wheelchair, effusing about the works-in-progress and surveying the infernal
machines around him with something like paternal pride. 

Just's contribution (with the help of collaborators Sam Auinger and Rudolf
Heidebrecht) to Ars '96 was a propeller equipped with an electric motor and
two antique loudspeakers. The motors' struggles against the wind spinning
the propeller were converted into acoustic signals and transmitted through
the old loudspeakers, artifacts of propaganda campaigns. Located on the
site that was slated, in Hitler's dreams, for a future Museum of German
Electrical Engineering, Just's installation was, in the words of the Ars
catalogue, "a kind of anti-propaganda." It was also a gloriously noisy
monument to the slacker hacker ethos---the post-industrial article of faith
that work sucks, play rules, and what the world needs now is more
pointless, profitless basement tinkering that flips an index finger at
revenue streams and return-on-investment.

Heckert, who participated in Ars '96, remembers, "I've never met anyone
like Just. We first came into contact in 1988. He came over to my place [in
San Francisco], we talked for a while, and the next day he asked me if I
would make some aluminum wing/blades that would spring out from the wheels
on his chair, 'Ya know, like the ones on the chariots in BEN HUR.' At that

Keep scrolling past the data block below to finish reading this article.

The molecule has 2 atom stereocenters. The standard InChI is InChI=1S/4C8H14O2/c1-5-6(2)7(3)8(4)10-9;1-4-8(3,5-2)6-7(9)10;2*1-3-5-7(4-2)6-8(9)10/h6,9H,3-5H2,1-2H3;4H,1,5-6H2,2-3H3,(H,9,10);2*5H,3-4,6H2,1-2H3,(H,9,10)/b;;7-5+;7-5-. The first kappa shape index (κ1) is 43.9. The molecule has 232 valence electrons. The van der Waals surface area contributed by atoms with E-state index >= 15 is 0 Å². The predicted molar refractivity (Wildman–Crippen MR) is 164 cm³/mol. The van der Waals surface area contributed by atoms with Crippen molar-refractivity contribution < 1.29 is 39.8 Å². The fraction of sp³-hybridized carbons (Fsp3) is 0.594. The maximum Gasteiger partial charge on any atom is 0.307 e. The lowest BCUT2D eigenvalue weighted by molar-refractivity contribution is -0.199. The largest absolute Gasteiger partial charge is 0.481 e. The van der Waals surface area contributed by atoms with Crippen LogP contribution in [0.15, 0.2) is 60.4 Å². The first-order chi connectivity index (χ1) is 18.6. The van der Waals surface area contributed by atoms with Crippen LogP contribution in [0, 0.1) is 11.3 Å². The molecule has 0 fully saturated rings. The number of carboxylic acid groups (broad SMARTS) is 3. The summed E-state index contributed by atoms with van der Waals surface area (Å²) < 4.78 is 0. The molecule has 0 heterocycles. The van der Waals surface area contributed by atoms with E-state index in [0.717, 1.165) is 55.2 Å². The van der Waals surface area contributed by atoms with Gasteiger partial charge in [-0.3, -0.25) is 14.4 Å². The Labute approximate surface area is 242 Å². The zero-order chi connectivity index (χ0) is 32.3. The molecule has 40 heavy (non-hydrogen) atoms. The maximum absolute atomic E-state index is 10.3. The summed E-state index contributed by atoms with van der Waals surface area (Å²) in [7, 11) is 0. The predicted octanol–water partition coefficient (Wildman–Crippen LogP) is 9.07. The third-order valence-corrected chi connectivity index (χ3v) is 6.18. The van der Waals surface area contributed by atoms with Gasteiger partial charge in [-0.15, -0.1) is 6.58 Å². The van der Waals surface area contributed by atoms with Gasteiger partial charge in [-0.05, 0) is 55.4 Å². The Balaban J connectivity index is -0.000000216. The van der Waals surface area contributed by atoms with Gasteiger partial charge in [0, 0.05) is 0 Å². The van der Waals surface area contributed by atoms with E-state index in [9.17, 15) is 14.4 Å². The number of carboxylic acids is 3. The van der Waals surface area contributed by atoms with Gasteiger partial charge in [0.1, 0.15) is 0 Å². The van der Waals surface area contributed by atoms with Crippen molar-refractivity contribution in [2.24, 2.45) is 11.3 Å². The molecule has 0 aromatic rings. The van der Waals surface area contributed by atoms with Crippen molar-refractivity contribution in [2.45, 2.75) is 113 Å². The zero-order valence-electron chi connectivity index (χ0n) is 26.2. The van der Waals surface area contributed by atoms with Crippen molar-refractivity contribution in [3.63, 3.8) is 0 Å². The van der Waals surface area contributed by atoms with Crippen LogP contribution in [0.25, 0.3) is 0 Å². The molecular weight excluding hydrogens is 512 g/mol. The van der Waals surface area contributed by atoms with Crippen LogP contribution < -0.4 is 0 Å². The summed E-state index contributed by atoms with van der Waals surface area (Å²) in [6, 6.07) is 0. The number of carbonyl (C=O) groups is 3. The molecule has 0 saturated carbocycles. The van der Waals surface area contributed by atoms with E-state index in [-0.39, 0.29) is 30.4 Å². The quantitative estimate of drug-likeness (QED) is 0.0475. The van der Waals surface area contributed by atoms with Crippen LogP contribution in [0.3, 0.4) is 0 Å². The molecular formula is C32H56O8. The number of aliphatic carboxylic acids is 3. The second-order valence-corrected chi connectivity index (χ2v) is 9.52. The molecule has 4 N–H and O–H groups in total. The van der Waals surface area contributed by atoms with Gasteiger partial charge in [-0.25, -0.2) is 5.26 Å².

moment, I realized I was with a different sort of person." 

Heckert made the blades, mounting them on spring hinges so that Merrit
"could pull a lever and they would spring into position." In another,
equally BLADE RUNNER customization, Heckert attached blades from a small
hedge-trimmer to one side of Merrit's wheelchair and grafted a frame from 
an automatic pistol onto the other side. "He was very put off by people
pushing his chair without asking him first, which frequently happened in
public places such as airports," notes Heckert. "He wanted them to have to
think about what they were doing." 

Merrit's visit to Heckert's workshop turned into a one-stop shopping spree.
He rounded out his order with the purchase of one of Heckert's hand-held
flame-throwers. "Why would anyone want a hand-held flame-thrower?," wonders
Heckert. "I only asked him to assure me he wouldn't maim anyone with it and
that that wasn't his intention. He did end up using it on stage when
performing with Kruppelschlag." 

A wry critic of our born-again faith in technology, Merrit celebrated
breakdowns and runaways, uselessness and obsolescence. In so doing, he held
a lit match to the overblown gas-bag of cyberhype, reminding us that even
machines fail, ail, and ultimately grow old and die. Even so, he was no
nihilist: His was an iconoclasm with heart---a kinder, gentler irony, in
the spirit of Bruno Munari's useless gadgets or Jean Tinguely's suicidal
devices. A poet of the Rust-Belt Sublime, he made us see that dead machines
and decaying steelworks are the perfumed ruins of our age.

He found his own uses for things. 

- Mark Dery 

(Note: If anyone would like to publish this as an obit, let me know; I'd be
happy to revise it for publication.)